Obama administration’s aim to strike Syria divides opinion

President Obama is pursuing a course of military action against Bashar al-Assad’s regime in Syria. Here is a round-up of the debate over intervention in Syria.

President Obama is pursuing a course of military action against Bashar al-Assad’s regime in Syria. On Wednesday US Senators will vote to decide on a 90-day window allowing US intervention against Syria. In the meantime Obama’s team aims to persuade members of Congress to vote for military action.

Obama has said that military action:

“… fits into a broader strategy that can bring about over time the kind of strengthening of the opposition and the diplomatic, economic and political pressure required – so that ultimately we have a transition that can bring peace and stability, not only to Syria but to the region.”

Here is the New York Times’ analysis of the political developments in the US capital:

“On Tuesday evening, Democrats and Republicans on the Senate Foreign Relations Committee agreed on the wording of a resolution that would give Mr. Obama the authority to carry out a strike against Syria, for a period of 60 days, with one 30-day extension. A committee vote on the measure could come as early as Wednesday.

“Uncertainties abound, particularly in the House, where the imprimatur of the Republican leadership does not guarantee approval by rebellious rank and file, and where vocal factions in both parties are opposed to anything that could entangle the nation in another messy conflict in the Middle East.

“Still, the expressions of support from top Republicans who rarely agree with Mr. Obama on anything suggest the White House may be on firmer footing than seemed the case on Saturday, when the president abruptly halted his plans for action in the face of growing protests from Congress.”

Opinion on Syria remains divided, although more Americans are opposed to intervention than support it.

On one side Andrew Sullivan echoes many by  writing that America and liberal internationalists should have learnt  lessons from Iraq and should resist any intervention in Syria:

“I’ve spent much of the day reading, reading and reading all I can about the events in Syria that I missed while on vacation. The more I read, the more opposed I became to what seems to me a potentially disastrous new war in the Middle East. And yet the more I absorbed the full incoherence of the argument for another utterly unpredictable war (you’ve probably read William Polk already but if not, do), and the more the arguments of John Kerry fell apart upon Senate inspection, and the more a look-back at the past two weeks revealed truly staggering policy confusion and doubt in the administration, the more it seemed that momentum was, incredibly, for another war.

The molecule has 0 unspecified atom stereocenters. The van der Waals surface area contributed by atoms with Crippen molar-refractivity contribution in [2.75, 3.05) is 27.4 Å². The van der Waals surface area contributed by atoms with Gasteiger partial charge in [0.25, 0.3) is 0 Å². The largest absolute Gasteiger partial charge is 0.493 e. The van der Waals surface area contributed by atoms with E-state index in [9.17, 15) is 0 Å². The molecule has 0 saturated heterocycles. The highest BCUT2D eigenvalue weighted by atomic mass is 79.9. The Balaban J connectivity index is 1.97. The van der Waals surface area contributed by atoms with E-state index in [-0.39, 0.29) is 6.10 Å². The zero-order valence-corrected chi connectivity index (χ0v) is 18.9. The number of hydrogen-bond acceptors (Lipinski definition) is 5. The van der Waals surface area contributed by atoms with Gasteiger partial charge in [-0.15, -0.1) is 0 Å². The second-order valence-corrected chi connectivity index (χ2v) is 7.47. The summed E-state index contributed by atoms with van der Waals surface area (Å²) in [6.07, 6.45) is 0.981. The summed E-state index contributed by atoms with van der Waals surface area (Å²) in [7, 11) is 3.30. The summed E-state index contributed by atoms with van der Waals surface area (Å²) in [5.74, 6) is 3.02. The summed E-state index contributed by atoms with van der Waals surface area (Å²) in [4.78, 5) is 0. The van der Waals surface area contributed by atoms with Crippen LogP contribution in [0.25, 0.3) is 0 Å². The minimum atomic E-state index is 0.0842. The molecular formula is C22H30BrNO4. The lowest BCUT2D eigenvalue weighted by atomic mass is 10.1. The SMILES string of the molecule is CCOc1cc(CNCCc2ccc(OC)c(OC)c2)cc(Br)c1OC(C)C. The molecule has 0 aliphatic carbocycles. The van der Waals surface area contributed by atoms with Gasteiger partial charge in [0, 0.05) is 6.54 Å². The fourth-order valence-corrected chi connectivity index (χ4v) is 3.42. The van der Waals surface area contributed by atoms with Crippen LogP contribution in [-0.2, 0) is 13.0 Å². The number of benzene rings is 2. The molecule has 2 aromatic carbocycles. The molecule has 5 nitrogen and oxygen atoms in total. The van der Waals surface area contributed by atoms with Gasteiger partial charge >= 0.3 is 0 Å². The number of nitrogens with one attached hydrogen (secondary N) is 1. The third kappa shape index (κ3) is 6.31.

“… So now we are treated to the argument from “credibility”. Enough with the arguments about credibility! The United States would benefit by nothing more than accepting the fact that we do not have the power to control that region and shouldn’t die trying. Our credibility is threatened not when we stay out of other people’s civil wars, but when we make threats we cannot enforce. I am emphatically not dismissing the Rubicon of chemical weapons, and am as appalled by their use as anyone. But if we cannot resolve the question without entering another full-scale, open-ended war on the basis of murky intelligence about WMDs, then we should resign ourselves to not resolving the question. Repeat after me: American power is much more limited than our elites still want to believe.

“Our choice right now is between enabling Assad to stay in power and murder and gas more innocents or entering an unknowable conflict with no clear goals and no vital national interest at stake. If we do the latter, we will prove either that we bombed Assad and he survived or that we bombed Assad and we got al Nusra in charge of the chemical arsenal. If we are truly worried about the spread of Assad’s chemical weapons, we should ensure he keeps a tight lid on them and prevails in the civil war. That’s the goddawful truth we want to avoid and Obama thinks he can elide. He cannot. Get your Niebuhr back out, Mr President.”

In contrast, Wolfgang Ischinger argues that the situation in Syria more resembles Bosnia in the 1990s and that the west should intervene:

“Apparently, the old saying that politicians and the military tend to fight the “last war” a second time, applies here as well. Impressions from most recent experiences are, after all, the freshest. However, it can also mean that we end up viewing the current crisis through the wrong filter. The situation and the development of the conflict in Syria are in many respects more reminiscent of Bosnia than Iraq or Afghanistan. And Bosnia continues to offer lessons that are more relevant today than ever.

“All officials and policymakers involved are surely aware that the current policy being pursued by the West and the international community with regards to the Syrian conflict is completely insufficient and unacceptable. Appeals, sanctions, embargos, certain forms of support for the opposition, diplomatic offensives, and mediation attempts: In the end all that has been — rather half-heartedly — undertaken by external parties has failed in Syria, as it did in Bosnia prior to 1995.

“A first key similarity between the two conflicts can be found in the (initial) inability to get the fighting parties together around a table in order to achieve a viable diplomatic solution. Just like Slobodan Milosevic in the 1990s, Syria’s president Bashar al-Assad sees no obligation at present to negotiate seriously. In Bosnia, too, peace plans and blueprints (“Vance-Owen”) were laid out in the early stages, but led to nothing because of the West’s lack of willingness to implement them.”

Meanwhile Slate has a list of some of the key arguments being made by either side.

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